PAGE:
Some of my fellow RPG nerds have been doing these 'D&D 4e, a year later' posts, and I figured, "Hey! I like posting about nerdy gaming stuff. Why don't I hop on this?" And so I am.
About this time last year, D&D 4 was on the shelves, and gamer nerds were still split on whether it was the most awesomest [sic] ever, or whether it was bringing death and ruin (and not the cool kind) to gaming. Ohhh, the D&D4 = MMORPG/WoW threads were so long. sigh. Good times.
Before 4e came out, I'd sworn off D&D. I'd gotten fed up with 3.x, and had gotten somewhat heavily into the indie gaming scene. I had a blast with some of these games, and as I've mentioned before, it was a great run for me, because it really opened my eyes up to a lot of neat stuff about the deeper theory and mechanics of gaming. As a total aside - posting sentences like that always makes me cringe just a little. But hey, nerds get into whatever they're nerding out about. I'm sure that somewhere, right now, someone is posting about the minute differences in two brands of fishing rods. /nerdtastic
Back on track: I followed the pending release of D&D4 like a stalker. You ever sit on a forum and hit 'refresh' like you're pushing the trigger on a morphine drip? That was me. I was stoked. Finally, I thought, a D&D that I can get back into.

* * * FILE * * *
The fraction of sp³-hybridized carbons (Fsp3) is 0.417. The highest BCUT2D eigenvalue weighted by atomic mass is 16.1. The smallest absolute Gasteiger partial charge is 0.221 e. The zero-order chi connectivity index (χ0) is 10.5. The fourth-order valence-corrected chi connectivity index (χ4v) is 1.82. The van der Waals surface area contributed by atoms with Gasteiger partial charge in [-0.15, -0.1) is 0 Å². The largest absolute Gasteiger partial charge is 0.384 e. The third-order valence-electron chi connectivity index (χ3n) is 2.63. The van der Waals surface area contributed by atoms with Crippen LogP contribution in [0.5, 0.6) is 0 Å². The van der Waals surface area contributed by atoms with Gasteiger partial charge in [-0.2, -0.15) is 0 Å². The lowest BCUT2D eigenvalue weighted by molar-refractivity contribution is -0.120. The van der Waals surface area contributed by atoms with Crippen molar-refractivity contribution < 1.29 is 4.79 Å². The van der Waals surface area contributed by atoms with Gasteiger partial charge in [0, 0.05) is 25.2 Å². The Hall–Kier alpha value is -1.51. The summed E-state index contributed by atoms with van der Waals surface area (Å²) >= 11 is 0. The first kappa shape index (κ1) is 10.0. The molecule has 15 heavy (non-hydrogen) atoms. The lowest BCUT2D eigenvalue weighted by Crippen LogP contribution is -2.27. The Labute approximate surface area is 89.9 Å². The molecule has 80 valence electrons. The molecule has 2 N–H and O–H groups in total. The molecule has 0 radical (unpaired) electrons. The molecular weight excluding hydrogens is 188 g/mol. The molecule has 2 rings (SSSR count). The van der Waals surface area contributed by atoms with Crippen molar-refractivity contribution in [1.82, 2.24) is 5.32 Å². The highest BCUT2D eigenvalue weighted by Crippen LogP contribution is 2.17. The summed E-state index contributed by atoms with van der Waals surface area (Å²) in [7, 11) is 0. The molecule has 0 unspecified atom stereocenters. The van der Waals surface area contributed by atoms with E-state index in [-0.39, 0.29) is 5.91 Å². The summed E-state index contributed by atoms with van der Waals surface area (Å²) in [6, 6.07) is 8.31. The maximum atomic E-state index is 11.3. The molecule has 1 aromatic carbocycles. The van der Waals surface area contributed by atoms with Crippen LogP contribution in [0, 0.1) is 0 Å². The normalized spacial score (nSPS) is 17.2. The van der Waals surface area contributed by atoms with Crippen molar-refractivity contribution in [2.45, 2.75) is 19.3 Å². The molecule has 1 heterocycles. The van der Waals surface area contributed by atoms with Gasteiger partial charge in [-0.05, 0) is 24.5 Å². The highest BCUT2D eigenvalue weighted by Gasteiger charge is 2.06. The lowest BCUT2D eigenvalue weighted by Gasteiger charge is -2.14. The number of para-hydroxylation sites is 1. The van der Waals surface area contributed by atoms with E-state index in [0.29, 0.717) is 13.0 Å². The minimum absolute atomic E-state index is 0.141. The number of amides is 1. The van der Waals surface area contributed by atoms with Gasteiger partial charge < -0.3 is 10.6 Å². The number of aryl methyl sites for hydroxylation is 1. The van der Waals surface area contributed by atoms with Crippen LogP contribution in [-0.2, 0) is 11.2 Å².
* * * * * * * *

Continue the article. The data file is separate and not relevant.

So it came out, and I got my gamer buds together, and we ran some D&D. It was pretty awesome. Games were easy to prep for, mechanically speaking. "Powers", both for player-characters, and for monsters and bad guys were cool and fun. The players had a good time, and I had a good time. In the end, the arrival of babies in our lives put a nix on the game, but to be honest, after running the game for a little over six months, I'd begun to get burned out, mostly with the game system itself. So yeah, I'd gone from "D&D4 may be one of the most awesomest [sic] things ever", to "Eh, its fun." in six months.
Part of what turned me off was the combat system. I'm not trying to say that it was not fun or cool, just that after six months, the time it took to run even a simple combat had begun to outweigh the cool and fun. As a high fantasy tactical combat game that borrowed from action movies and games like final fantasy and world of warcraft, it excelled. But the fights were the focus of the sessions.
I'll pause here and concede that this has as much to do with system as it was the way I was running the game, but this quickly devolves into the System Does Matter argument. I was running the game, mechanically, as it was intended. We had time, in our game sessions, for about two fights, and some exposition and story before, between, and after the fights.
Anyway, my objective was not to rag on D&D4e. I suppose, instead, my goal was to compare Then And Now.
As I've posted here, I've begun to run some Labyrinth Lord games, which is a reworking of "old school" D&D, and have thought some about games like Shadowrun, and even Vampire the Masquerade (not Requiem, but that's for another post). D&D4 was fun, and I know a couple of folks who are still playing in other 4e games.
And that's all I've got.